The "Bradley Effect" is no more. For all the talk of race being an issue in this election, it turns out that race was not an issue at all.
Half a century after "separate but equal" was shot down by the Supreme Court, the American people have shown that equality for all is not just a slogan.
Barack Obama wasn't supposed to be able to win in the "rust belt." He cleaned up from Ohio to Pennsylvania. He wasn't supposed to win with white voters. He did better with white voters than any Democratic candidate in recent history. He wasn't supposed to win the Latino vote. He was supposed to have trouble with Jewish voters. He carried both groups with ease. He wasn't supposed to win in the southern "red" states. He won Virginia and Florida and, as I write this, he stands to perhaps win more.
To be sure, we are still not done with the after effects of the American Civil War. Where most of America is headed in one direction, many of the states of the American south still appear headed in another, or, at the very least, resistant to change.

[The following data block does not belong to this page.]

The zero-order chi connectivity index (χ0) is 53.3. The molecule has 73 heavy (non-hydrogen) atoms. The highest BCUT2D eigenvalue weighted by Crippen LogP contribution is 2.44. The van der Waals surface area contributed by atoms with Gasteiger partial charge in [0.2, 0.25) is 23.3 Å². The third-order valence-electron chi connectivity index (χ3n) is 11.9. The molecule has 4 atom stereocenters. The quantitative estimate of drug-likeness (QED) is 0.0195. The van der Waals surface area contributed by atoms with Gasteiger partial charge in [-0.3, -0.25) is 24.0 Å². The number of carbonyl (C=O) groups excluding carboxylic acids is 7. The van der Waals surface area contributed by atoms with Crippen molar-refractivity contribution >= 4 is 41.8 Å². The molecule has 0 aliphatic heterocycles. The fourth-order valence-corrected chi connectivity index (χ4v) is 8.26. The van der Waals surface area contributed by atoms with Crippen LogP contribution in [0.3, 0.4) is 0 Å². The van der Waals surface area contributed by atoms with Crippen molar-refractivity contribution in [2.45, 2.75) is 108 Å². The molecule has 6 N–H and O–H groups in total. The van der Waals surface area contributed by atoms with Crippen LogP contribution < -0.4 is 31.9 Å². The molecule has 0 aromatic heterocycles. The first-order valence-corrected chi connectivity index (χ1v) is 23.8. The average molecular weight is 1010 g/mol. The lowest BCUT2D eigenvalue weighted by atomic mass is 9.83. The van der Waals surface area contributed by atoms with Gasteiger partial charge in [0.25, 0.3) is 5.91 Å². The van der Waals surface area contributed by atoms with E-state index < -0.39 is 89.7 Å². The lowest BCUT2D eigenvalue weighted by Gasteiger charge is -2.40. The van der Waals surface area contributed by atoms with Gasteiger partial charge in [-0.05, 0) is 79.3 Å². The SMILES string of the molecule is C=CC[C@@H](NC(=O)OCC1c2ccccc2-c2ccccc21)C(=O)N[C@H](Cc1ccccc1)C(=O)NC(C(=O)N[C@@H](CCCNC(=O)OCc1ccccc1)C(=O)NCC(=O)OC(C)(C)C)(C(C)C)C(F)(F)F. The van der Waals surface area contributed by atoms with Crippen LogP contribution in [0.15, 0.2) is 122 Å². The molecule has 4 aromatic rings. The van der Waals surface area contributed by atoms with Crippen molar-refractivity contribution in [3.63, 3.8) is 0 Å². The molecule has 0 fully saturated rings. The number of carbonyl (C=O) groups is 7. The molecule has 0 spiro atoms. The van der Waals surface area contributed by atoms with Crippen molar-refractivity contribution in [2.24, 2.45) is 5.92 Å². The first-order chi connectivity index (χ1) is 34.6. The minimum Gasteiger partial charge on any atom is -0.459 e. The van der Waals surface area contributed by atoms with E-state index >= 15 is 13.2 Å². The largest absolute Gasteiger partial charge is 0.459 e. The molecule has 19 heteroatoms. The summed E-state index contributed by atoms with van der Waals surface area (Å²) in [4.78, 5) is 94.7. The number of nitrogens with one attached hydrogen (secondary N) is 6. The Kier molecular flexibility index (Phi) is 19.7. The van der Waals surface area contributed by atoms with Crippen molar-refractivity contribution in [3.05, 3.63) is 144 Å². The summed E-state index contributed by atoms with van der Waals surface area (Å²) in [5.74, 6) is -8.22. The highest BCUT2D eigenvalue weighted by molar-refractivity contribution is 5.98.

But this is not a day to talk about division. We are a great country. We fall down but we get up again. In our darkest moments, we always rise to the occasion. How can you not truly be proud of this nation tonight as we seek to rise above the tragedies of our past and to confront the problems of our present? It was, at times, an ugly campaign but it was also a historically astounding one. No matter whom you voted for, if you are an American, today is a day to unite and to prepare to face tomorrow together.
For my parent's generation, racism was an unavoidable fact of life. In my generation, we worked to avoid prejudice when we saw someone whose skin color was different from ours. The new generation no longer even sees a difference. What a terrific world tomorrow will bring.
I don't own rose-colored glasses. Obama's victory doesn't mean all is once again right with the world. There is much to be done. We have yet to elect a woman president. The fact that a candidate's religion or lack of religion is even discussed shows that we still have far to go when it comes to judging others. As African Americans achieve new heights, we still seem determined to limit the rights of another group, gay people. And, of course, Obama still needs to govern and show he can deliver on his message.
But for now we become one nation again. Now we unite and march forward and once more work on making the American Dream come true. Today we reject race as a deciding factor. Today we reject the politics of hate. Today we reject "Joe The Plumber" as the image of what "real" Americans are supposed to look like. For "real" Americans, and presidents, it turns out, can be almost anyone. Today is a great day for America. Make no mistake about it. Martin Luther King's dream is coming true. At last.